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Risk Considerations for Architects to Achieve Net Zero by 2050

22 Nov 2021

Aaron Thatcher:
Aaron Thatcher Risk considerations for architects to be net zero by 2050

Author: Aaron Thatcher, Associate Director – Crisis and Security Consulting, Control Risks

COP 26 dedicated a full day to discussing the impacts of the built environment on climate change – a welcome and important development, as the built environment accounts for 40% of global emissions. Achieving net zero CO2 emissions by 2050 will require significant planning and design responses for new urban projects and retrofits of existing building stock. This cannot be achieved without well-informed architects.

Throughout millennia and across different civilisations and cultures, it is the architect who envisions and realises new physical environments in the form of buildings and cities to serve human purposes. As of 2018, approximately 55% of the world’s population is urbanised and this figure continues to increase: the UN projects that by 2050, 68% of a global population of 10 billion will live in cities.

It is estimated there are 255 billion m² of buildings globally, which grows by 5.5 billion m² each year[i]. This urban growth consumes more resources and has much greater impact on global climate change than at any other time in history. For example, construction of new buildings accounts for over 50 per cent of the global demand for steel[ii]. Construction, expansion, and maintenance of urban environments requires high energy consumption and exploitation of both human and natural resources across the full spectrum of extraction, production, and construction. Socio-economic, political, and security risks stemming from resource competition will become more punctuated, with governments taking action to protect what they view as vital national interests and resources.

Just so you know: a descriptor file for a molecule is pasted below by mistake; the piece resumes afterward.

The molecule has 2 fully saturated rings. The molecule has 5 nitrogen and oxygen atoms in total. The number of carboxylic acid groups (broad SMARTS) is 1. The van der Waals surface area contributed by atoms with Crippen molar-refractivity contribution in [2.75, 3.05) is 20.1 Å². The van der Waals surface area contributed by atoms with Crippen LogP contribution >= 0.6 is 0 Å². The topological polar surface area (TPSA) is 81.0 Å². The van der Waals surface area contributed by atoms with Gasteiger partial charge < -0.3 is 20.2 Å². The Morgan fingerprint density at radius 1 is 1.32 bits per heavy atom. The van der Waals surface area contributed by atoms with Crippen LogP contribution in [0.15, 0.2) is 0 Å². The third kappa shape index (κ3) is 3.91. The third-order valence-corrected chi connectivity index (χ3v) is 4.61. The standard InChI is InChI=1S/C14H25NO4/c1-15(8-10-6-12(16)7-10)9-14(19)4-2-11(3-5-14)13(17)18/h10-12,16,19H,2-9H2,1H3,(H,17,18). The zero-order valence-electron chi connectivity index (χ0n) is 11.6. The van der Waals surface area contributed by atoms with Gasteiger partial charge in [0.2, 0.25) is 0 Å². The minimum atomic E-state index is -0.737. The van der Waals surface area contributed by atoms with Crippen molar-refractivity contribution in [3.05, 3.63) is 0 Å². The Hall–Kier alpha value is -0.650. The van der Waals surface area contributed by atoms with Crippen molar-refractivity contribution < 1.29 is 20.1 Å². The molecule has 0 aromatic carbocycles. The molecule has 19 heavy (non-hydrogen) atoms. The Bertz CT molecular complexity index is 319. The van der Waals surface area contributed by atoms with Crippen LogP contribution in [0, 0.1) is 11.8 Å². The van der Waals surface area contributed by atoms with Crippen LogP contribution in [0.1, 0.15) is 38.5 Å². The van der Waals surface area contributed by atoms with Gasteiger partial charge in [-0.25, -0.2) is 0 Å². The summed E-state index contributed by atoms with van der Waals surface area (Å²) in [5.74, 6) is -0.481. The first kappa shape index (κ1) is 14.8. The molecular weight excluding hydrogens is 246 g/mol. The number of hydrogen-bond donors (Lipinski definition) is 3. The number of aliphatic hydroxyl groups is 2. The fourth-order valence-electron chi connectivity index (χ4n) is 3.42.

As architects, and the lead creators of built environments, your creative process has consequences for human existence at the local and global levels. However, if architects are not aware of multi-dimensional risks stemming from the built form and do not use architectural techniques to mitigate these risks, then how can we expect any positive change?

Risk considerations for architects to be net zero by 2050

From a security perspective we have seen how a building’s position, orientation, design, and construction can create an environment that manages conflict between different users and provides inherently better protection against safety and security risks. Unfortunately, security is rarely a core consideration, and technical security measures are often applied with as much effectiveness in reducing risk as a band-aid over a severed artery. The same issues apply to environmental and social responsibility risks; however, while security risks are tolerated and accepted to a significant extent by humanity, the risks and consequences of climate change cannot be tolerated, as the impacts are too severe. We cannot transfer environmental or social responsibility risks as they affect the Earth, and we have no other planet to go to. We cannot remove buildings, cities, or all human activity as sources of climate-related risks, therefore our only option is to treat these risks. Thus architects are crucial to humanity’s success in slowing climate change by reaching net zero by 2050.